In closing, some words from our President today:
“At some point, we as a country will have to reckon with the fact
that this type of mass violence does not happen in other advanced countries.”
Photo credit: Mike Spinak
Monday, June 15th, 2015 at 6:01 am
Everyone has his alcohol.
To exist is alcohol enough for me.
Drunk from feeling,
I wander as I walk straight ahead.
When it’s time,
I show up at the office like everyone else.
When it’s not time,
I go to the river
to gaze at the river,
like everyone else.
I’m no different.
And behind all this,
O sky my sky,
I secretly constellate and have my infinity.
— Fernando Pessoa, The Book of Disquiet
I love that last line: “I secretly constellate and have my infinity.”
Don’t talk to me about the stars, about how cold and indifferent they are, about the unimaginable distances. There are millions of stars within us that are just as far, and people like me sometimes burn up a whole life trying to reach them.
— Ted Kooser, The Wheeling Year: A Poet’s Field Book
Thursday, June 11th, 2015 at 11:09 pm
Today’s rainy weather gave me an excuse to finish the Wisconsin author Nicolas Butler’s Beneath the Bonfire: Stories, a collection of 10 short stories.
From The Chainsaw Soiree story:
Then we drove off, away from the church and the site of all those chainsaw parties, and many years later I would learn that the volunteer fire department had burnt it down to the blackened earth. I had run into one of the volunteer firemen at a wedding, and he described the church in detail to me, saying, ‘After we lit the fire, it went up quickly, and then you wouldn’t believe it, from underneath the place hundreds of snakes came out and half the department ran off. I never seen anything like it.’
‘They used to have parties at that church,’ I said, ‘chainsaw parties. That’s how I met my wife.’
I also read some of The Wheeling Year: A Poet’s Field Book, by Ted Kooser:
As, in the dented spaceship of my seventies (shaking a little and leaking water), I travel the endless reaches of my ignorance, all of the books I haven’t read, and never will, come rolling at me out of the dark like a hail of asteroids. And now and then an entire library, with a glowing trail of checkout slips, just misses hitting me by inches.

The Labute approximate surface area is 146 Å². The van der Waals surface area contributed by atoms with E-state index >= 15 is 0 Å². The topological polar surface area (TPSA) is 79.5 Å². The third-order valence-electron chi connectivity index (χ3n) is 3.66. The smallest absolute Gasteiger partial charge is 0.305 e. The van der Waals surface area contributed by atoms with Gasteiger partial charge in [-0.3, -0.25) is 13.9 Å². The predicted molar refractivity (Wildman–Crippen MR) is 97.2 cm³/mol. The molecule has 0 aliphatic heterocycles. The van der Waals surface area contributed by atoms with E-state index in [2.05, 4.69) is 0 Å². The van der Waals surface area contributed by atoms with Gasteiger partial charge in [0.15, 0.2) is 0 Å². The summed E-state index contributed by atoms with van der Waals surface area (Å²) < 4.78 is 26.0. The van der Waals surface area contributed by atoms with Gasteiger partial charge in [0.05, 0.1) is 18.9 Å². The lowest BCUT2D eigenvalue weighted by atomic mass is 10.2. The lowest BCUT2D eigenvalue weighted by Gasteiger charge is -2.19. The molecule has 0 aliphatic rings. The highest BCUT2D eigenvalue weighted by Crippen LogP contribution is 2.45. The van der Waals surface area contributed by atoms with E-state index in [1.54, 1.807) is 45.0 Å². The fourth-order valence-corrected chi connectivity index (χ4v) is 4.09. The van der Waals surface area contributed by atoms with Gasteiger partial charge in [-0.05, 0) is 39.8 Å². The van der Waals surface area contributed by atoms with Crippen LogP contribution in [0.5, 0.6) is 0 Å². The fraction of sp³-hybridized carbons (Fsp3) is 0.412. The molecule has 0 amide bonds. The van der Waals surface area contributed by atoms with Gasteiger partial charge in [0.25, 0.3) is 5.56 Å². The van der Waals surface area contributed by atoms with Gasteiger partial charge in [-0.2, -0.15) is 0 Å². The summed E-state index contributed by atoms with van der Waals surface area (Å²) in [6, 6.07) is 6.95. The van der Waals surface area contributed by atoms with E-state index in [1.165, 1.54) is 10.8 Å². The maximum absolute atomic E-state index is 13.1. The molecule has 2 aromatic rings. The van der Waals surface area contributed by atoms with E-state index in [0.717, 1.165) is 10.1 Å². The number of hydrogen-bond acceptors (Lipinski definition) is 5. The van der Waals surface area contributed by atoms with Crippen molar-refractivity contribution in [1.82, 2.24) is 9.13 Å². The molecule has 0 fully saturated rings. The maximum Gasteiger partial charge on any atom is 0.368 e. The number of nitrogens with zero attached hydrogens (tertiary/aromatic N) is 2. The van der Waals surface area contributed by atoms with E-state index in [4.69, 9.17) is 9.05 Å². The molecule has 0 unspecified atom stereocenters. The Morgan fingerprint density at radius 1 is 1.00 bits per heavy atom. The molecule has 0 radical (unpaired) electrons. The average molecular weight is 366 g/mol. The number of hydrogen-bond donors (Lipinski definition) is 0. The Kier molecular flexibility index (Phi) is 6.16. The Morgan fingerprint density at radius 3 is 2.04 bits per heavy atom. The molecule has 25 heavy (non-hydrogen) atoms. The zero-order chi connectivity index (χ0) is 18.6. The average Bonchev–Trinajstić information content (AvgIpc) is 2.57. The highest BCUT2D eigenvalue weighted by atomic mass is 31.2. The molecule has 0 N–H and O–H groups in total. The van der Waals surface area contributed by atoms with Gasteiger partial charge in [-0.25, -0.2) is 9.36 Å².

I also enjoyed reading the New Yorker article Can Reading Make You Happier? and discovering that there is such a thing as a bibliotherapist. Maybe this is what I will be when I grow up:
We feel that though more books are being published than ever before, people are in fact selecting from a smaller and smaller pool. Look at the reading lists of most book clubs, and you’ll see all the same books, the ones that have been shouted about in the press. If you actually calculate how many books you read in a year—and how many that means you’re likely to read before you die—you’ll start to realize that you need to be highly selective in order to make the most of your reading time.” And the best way to do that? See a bibliotherapist, as soon as you can, and take them up on their invitation, to borrow some lines from Shakespeare’s “Titus Andronicus”: “Come, and take choice of all my library/And so beguile thy sorrow…”
And, yes, reading does make you happier (not that I needed convincing):
Reading has been shown to put our brains into a pleasurable trance-like state, similar to meditation, and it brings the same health benefits of deep relaxation and inner calm. Regular readers sleep better, have lower stress levels, higher self-esteem, and lower rates of depression than non-readers. “Fiction and poetry are doses, medicines,” the author Jeanette Winterson has written. “What they heal is the rupture reality makes on the imagination.”
Tuesday, June 2nd, 2015 at 5:00 pm
Eight or so years ago my late father planted this redbud tree in our front yard.
The tree went on to house several American Robin nests over the years, provided shelter to the birds that visited the feeders, and gave me shade as I sat under the tree and read or worked on the laptop. A pet parakeet, gerbil, and hamster are buried beneath it. It was a faithful tree friend.
Unfortunately the last couple of springs took a toll on the tree. Early warm weather followed by a cold spell resulted in fewer blossoms and leaves. This spring the tree had no buds at all. It died the same spring my dad died.
“I would like to believe when I die that I have given myself away like a tree that sows seeds every spring and never counts the loss, because it is not loss, it is adding to future life. It is the tree’s way of being. Strongly rooted, perhaps, but spilling out its treasure on the wind.”
-May Sarton, Recovering: A Journal
Saturday, May 30th, 2015 at 3:56 pm
One of the biggest perks of living in Monona the past 16 years has been Saturday afternoon visits to the library. Such visits always lift the spirits, especially when there is a book (or three) on hold waiting for me.
An author in a recent New York Times Open Book column said this was the funniest book that he has read recently, so I figured I’d give it a try and end the spring on a light-hearted note.
I normally don’t read popular novels like these, but I want to try the book club at work and this is the one they are discussing next. I was going to take a pass on it, but then I noticed the author is a professor at UW-Whitewater and the book is set in southern in Wisconsin, so why not.